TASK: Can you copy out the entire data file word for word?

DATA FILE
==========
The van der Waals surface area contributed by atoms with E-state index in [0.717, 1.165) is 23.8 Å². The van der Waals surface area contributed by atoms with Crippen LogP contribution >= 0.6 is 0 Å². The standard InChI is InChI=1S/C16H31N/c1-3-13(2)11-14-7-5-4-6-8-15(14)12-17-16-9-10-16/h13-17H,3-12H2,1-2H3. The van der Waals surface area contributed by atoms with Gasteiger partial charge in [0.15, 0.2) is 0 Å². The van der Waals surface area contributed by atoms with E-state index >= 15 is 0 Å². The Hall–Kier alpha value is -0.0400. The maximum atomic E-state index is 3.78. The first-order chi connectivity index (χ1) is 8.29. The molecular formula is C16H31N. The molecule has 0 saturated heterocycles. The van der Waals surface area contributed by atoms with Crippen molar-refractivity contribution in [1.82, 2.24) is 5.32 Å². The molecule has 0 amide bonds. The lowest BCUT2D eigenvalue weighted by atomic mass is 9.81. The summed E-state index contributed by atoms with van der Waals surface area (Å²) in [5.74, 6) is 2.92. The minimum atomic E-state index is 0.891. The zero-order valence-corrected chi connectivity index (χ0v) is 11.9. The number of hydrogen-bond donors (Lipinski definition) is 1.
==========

The van der Waals surface area contributed by atoms with E-state index in [0.717, 1.165) is 23.8 Å². The van der Waals surface area contributed by atoms with Crippen LogP contribution >= 0.6 is 0 Å². The standard InChI is InChI=1S/C16H31N/c1-3-13(2)11-14-7-5-4-6-8-15(14)12-17-16-9-10-16/h13-17H,3-12H2,1-2H3. The van der Waals surface area contributed by atoms with Gasteiger partial charge in [0.15, 0.2) is 0 Å². The van der Waals surface area contributed by atoms with E-state index >= 15 is 0 Å². The Hall–Kier alpha value is -0.0400. The maximum atomic E-state index is 3.78. The first-order chi connectivity index (χ1) is 8.29. The molecular formula is C16H31N. The molecule has 0 saturated heterocycles. The van der Waals surface area contributed by atoms with Crippen molar-refractivity contribution in [1.82, 2.24) is 5.32 Å². The molecule has 0 amide bonds. The lowest BCUT2D eigenvalue weighted by atomic mass is 9.81. The summed E-state index contributed by atoms with van der Waals surface area (Å²) in [5.74, 6) is 2.92. The minimum atomic E-state index is 0.891. The zero-order valence-corrected chi connectivity index (χ0v) is 11.9. The number of hydrogen-bond donors (Lipinski definition) is 1.